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August 24, 2004
BIRMINGHAM, Ala. — A federal judge on Monday overruled prosecutors’ objections and gave Eric Rudolph’s new defense team more time to come up with a plan for fighting death penalty charges in a fatal abortion clinic bombing.
U.S. District Judge Lynwood Smith ruled that Rudolph’s attorneys could have until Sept. 15 to reveal how they intend to defend against charges that Rudolph planted a bomb outside a Birmingham women’s clinic on Jan. 29, 1998, killing a police officer and critically injuring a nurse.
Rudolph’s lawyers were supposed to notify prosecutors of their intended defense earlier this month, but they sought additional time after former lead attorney Richard Jaffe and three associates removed themselves from the case for undisclosed reasons. Three more lawyers remained on the defense, and others were added.
Smith rejected prosecutors’ claims that the case should forward since Rudolph has been in jail since May 2003 and since some of his present lawyers were appointed to the case more than eight months ago.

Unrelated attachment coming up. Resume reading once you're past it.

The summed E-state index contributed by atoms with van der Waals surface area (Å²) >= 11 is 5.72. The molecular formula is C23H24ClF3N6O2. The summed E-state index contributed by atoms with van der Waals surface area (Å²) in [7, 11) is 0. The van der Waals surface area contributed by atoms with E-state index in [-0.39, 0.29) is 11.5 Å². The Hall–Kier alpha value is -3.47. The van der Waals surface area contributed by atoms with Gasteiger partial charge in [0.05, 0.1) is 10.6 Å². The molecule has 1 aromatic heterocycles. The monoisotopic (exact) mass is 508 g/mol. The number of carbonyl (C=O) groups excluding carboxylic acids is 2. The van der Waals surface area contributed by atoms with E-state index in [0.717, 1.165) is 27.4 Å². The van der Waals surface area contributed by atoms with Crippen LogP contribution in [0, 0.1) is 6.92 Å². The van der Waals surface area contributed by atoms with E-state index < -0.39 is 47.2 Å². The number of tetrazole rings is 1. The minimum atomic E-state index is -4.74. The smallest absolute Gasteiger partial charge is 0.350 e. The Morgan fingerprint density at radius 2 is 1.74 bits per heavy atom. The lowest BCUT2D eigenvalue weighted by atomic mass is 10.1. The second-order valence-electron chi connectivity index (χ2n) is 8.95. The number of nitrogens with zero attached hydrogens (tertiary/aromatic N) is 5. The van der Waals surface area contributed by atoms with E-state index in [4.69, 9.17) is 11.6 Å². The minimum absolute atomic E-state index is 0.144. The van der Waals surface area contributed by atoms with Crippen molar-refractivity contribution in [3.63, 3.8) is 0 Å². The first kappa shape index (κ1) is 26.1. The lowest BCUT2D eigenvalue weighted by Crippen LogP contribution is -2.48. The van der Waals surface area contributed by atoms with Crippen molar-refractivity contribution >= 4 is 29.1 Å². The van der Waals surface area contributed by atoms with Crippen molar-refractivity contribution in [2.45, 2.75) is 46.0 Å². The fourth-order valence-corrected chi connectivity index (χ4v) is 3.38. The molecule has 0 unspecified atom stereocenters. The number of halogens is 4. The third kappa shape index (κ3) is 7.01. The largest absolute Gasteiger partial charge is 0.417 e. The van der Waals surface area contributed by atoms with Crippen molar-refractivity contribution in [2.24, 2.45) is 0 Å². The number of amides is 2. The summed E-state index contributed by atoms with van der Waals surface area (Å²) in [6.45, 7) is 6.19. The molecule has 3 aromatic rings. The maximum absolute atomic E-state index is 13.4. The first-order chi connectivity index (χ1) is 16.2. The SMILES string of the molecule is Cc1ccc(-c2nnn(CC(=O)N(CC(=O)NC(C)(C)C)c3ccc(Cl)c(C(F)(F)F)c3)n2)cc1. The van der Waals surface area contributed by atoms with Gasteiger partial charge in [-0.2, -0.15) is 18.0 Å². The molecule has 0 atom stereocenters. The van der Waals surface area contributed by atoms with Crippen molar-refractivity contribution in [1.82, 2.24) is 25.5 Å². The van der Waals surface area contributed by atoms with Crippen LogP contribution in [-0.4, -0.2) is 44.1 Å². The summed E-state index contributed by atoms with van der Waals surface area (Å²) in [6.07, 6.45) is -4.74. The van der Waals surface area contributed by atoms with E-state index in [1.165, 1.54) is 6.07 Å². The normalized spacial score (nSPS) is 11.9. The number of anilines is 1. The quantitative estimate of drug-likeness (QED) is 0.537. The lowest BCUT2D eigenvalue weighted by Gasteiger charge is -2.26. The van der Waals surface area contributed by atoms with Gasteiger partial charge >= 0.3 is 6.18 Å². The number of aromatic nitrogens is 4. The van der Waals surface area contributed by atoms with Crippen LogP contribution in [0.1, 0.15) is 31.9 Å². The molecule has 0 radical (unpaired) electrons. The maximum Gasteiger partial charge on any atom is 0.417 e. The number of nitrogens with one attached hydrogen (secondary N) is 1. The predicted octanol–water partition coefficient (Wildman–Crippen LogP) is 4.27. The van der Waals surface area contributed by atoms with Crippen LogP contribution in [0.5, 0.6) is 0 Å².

The defense previously filed papers indicating it would blame the bombing on someone other than Rudolph, who has pleaded innocent. But it has not provided details, such as whether Rudolph had an alibi for the day of the blast. Also, prosecutors said, the door is still open for Rudolph’s lawyers to use an insanity defense – a move that would require mental testing in another state.
Originally set for trial this month, Rudolph is now scheduled to go on trial in May 2005, almost two years after his capture in Murphy, N.C., ended a more than five-year manhunt. Besides the Alabama bombing, Rudolph is charged in three bombings in Atlanta, including the one that killed a woman during the 1996 Olympics.
Rudolph is jailed without bond in Birmingham.
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